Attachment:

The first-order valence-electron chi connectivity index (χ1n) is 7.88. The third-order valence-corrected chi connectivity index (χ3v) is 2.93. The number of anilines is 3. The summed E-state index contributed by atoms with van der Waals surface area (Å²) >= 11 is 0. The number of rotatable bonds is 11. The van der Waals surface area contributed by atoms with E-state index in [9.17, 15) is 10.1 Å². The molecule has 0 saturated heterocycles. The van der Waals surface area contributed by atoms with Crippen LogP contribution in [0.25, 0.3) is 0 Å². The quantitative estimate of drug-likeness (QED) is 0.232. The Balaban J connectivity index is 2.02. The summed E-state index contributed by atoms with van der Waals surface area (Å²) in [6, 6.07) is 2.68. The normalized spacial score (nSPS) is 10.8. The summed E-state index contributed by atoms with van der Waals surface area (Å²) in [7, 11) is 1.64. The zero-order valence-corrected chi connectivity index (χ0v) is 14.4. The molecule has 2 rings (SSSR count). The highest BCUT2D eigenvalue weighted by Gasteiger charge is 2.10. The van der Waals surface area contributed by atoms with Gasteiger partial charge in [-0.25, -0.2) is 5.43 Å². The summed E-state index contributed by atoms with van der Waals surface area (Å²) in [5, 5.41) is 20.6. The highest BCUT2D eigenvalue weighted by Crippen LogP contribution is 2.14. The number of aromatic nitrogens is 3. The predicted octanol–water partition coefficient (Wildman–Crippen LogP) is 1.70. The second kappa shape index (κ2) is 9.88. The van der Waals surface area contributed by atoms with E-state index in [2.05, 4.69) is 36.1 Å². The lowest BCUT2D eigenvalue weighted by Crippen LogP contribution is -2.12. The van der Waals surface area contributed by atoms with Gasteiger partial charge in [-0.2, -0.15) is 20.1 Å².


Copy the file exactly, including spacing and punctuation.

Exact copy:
The first-order valence-electron chi connectivity index (χ1n) is 7.88. The third-order valence-corrected chi connectivity index (χ3v) is 2.93. The number of anilines is 3. The summed E-state index contributed by atoms with van der Waals surface area (Å²) >= 11 is 0. The number of rotatable bonds is 11. The van der Waals surface area contributed by atoms with E-state index in [9.17, 15) is 10.1 Å². The molecule has 0 saturated heterocycles. The van der Waals surface area contributed by atoms with Crippen LogP contribution in [0.25, 0.3) is 0 Å². The quantitative estimate of drug-likeness (QED) is 0.232. The Balaban J connectivity index is 2.02. The summed E-state index contributed by atoms with van der Waals surface area (Å²) in [6, 6.07) is 2.68. The normalized spacial score (nSPS) is 10.8. The summed E-state index contributed by atoms with van der Waals surface area (Å²) in [7, 11) is 1.64. The zero-order valence-corrected chi connectivity index (χ0v) is 14.4. The molecule has 2 rings (SSSR count). The highest BCUT2D eigenvalue weighted by Gasteiger charge is 2.10. The van der Waals surface area contributed by atoms with Gasteiger partial charge in [-0.25, -0.2) is 5.43 Å². The summed E-state index contributed by atoms with van der Waals surface area (Å²) in [5, 5.41) is 20.6. The highest BCUT2D eigenvalue weighted by Crippen LogP contribution is 2.14. The number of aromatic nitrogens is 3. The predicted octanol–water partition coefficient (Wildman–Crippen LogP) is 1.70. The second kappa shape index (κ2) is 9.88. The van der Waals surface area contributed by atoms with E-state index in [2.05, 4.69) is 36.1 Å². The lowest BCUT2D eigenvalue weighted by Crippen LogP contribution is -2.12. The van der Waals surface area contributed by atoms with Gasteiger partial charge in [-0.2, -0.15) is 20.1 Å².